Kasandra Gruener, OBT’s Director of Education and Outreach, is celebrating her 40th year of teaching dance. She sat down with OBT teaching artist Brook Manning to discuss a career that has touched over 20,000 students.
“I started dance when I was 5 in Astoria, Oregon. At the time I studied ballet, tap, jazz and hula. Then my family moved to Salem and I started studying in Portland – exclusively ballet – when I was 10. I left Portland and went to Mills College and that’s when I switched over to modern.
“When I went to Mills I was taking dance and studying in San Francisco with Margaret Jenkins. Ultimately I joined her company. During that time I got to study with some really wonderful people. Specifically, I spent summers dancing with Merce Cunningham and people who danced in Merce’s company like Viola Farber and Carolyn Brown. I did Graham technique as well with some people who were 2nd generation Graham dancers. I did a little bit of Limon work but I really liked the clarity and articulate, structural and cerebral aspects of Cunningham work. It was a natural outgrowth from the ballet work that I had been doing. I loved studying all the old modern dance idioms – Humphrey and Weidman. I did do some pieces that were choreographed by Doris Humphrey. And I loved thinking about Isadora Duncan. I loved all that early modern dance, all that really expressive Hanya Holm work.”
Asked how she transitioned into teaching dance, Kasandra responded, “I think I always was a teacher. When I was a little girl I was teaching everybody stuff. I’d get the dolls all lined up and I’d teach them things. I’d get the chalkboard and they would all be taking class. And I was always making up dances. I just remember having a couple of funny experiences in my life where I thought I was being so avant-garde and crazy, like ‘I could create a dance to Scheherazade!’. I would put music on, on this little record player. And I would dance around in the living room of this farmhouse that we lived on in Astoria when I was little.”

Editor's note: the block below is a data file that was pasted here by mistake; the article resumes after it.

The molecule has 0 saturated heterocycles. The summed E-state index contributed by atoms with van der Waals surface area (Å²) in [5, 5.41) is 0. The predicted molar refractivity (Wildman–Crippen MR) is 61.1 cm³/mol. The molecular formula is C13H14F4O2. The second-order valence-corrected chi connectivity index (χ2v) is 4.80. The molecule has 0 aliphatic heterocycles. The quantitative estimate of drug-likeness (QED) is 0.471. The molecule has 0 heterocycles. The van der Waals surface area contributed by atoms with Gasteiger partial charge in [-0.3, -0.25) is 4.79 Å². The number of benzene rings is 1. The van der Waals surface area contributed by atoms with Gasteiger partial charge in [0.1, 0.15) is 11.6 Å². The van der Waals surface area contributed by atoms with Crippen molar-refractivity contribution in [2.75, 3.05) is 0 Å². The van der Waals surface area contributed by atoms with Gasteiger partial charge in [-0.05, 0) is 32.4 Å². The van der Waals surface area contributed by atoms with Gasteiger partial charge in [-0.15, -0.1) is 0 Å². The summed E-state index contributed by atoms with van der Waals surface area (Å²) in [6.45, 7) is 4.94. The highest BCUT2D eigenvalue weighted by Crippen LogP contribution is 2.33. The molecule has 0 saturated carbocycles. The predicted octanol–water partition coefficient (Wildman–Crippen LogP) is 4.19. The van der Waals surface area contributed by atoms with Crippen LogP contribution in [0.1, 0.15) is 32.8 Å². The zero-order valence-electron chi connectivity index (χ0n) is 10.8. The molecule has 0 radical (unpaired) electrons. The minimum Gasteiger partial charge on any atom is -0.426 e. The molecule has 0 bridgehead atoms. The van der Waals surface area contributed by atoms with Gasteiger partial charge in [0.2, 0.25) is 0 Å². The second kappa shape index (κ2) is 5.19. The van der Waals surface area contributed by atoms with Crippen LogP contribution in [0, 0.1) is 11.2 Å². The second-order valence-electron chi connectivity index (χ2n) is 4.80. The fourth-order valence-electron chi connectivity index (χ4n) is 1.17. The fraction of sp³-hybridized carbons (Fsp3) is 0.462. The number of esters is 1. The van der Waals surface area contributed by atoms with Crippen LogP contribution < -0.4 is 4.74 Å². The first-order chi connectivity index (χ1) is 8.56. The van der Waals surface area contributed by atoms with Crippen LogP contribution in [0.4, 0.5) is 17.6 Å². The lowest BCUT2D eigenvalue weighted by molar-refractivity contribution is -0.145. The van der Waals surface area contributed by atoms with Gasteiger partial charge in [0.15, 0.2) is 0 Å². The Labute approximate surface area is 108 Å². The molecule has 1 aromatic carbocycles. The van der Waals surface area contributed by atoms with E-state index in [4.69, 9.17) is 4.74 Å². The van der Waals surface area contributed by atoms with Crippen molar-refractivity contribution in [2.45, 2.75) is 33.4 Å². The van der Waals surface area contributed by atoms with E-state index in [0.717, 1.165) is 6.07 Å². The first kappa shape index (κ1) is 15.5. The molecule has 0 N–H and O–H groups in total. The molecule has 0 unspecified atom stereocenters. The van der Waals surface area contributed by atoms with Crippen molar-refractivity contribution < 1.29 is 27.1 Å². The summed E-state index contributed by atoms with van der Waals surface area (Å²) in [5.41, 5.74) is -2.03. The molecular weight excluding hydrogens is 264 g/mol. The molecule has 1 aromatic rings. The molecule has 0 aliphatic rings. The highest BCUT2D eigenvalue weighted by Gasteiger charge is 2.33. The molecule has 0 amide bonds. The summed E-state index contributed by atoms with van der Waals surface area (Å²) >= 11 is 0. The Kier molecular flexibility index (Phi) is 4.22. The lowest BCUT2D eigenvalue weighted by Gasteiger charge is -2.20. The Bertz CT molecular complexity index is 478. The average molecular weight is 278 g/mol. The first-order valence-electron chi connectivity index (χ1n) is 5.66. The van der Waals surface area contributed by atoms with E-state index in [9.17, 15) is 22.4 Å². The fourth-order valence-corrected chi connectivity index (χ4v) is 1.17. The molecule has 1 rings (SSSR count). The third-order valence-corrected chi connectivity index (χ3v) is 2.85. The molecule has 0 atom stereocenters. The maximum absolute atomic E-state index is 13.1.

Kasandra’s first professional teaching opportunity came at 17 when she was offered the chance to take over a dance school in Albany, OR. “I started teaching and running my own business by my senior year. I had two evenings of classes a week and two or three classes on Saturday. And I had an accompanist. And I mopped the floor and cleaned the bathrooms and did the bookkeeping. I did the whole thing and I even made some money to help me start college.”
It was the following year that Kasandra moved to the Bay Area to attend Mills College on a nearly-full scholarship. She continued teaching ballet, creative movement and aerobics at community centers, schools and Mills’ Summer Arts Camp. While studying at Mills’ Dance Department Kasandra found new ways of approaching dance and carried this into her teachings: “Because I was in this modern program I was very inspired by the expansion of the kinds of movement ideas. That it wasn’t just technique class. It was technique but also pushing creative processes, imagining movement, moving in new ways, like moving in parallel and including spinal contractions, or trying to express something with your body in a thoughtful way.”
While studying at Mills in 1976, Kasandra was hired to go across the country to teach dance for the NEA. “There were Artist-in-Schools residency programs that took professional dancers and brought them into schools all over the country. So I went to Elkhart, Indiana, and Aberdeen, South Dakota, and all these crazy places. We were in Aberdeen, South Dakota in January. The snow goes horizontally! We would go and dance all day in a school. At the time it was just grueling to me, and now I do it all the time.”
Having graduated with honors from Mills, Kasandra eventually declined a teaching assistantship in UCLA’s Graduate Dance Program in order to join San Francisco-based Margaret Jenkins Dance Company. “I saw myself now as a performing artist as well as a teaching artist. I taught at the MJDC studio and later at the New Performance Gallery when MJDC joined with Oberlin Dance Collective.
“Interesting side note: My husband and I, my boyfriend at the time, decided that we would get married. We didn’t have any money so we got married on the gala day commemorating the opening night of the New Performance Gallery. We got married that morning so I had time to get ready for the performance that night. Our plan was that all our friends could be at the gala so they could all have champagne and that would be our party. That was our wedding reception. We’ve been together 32 years since then.”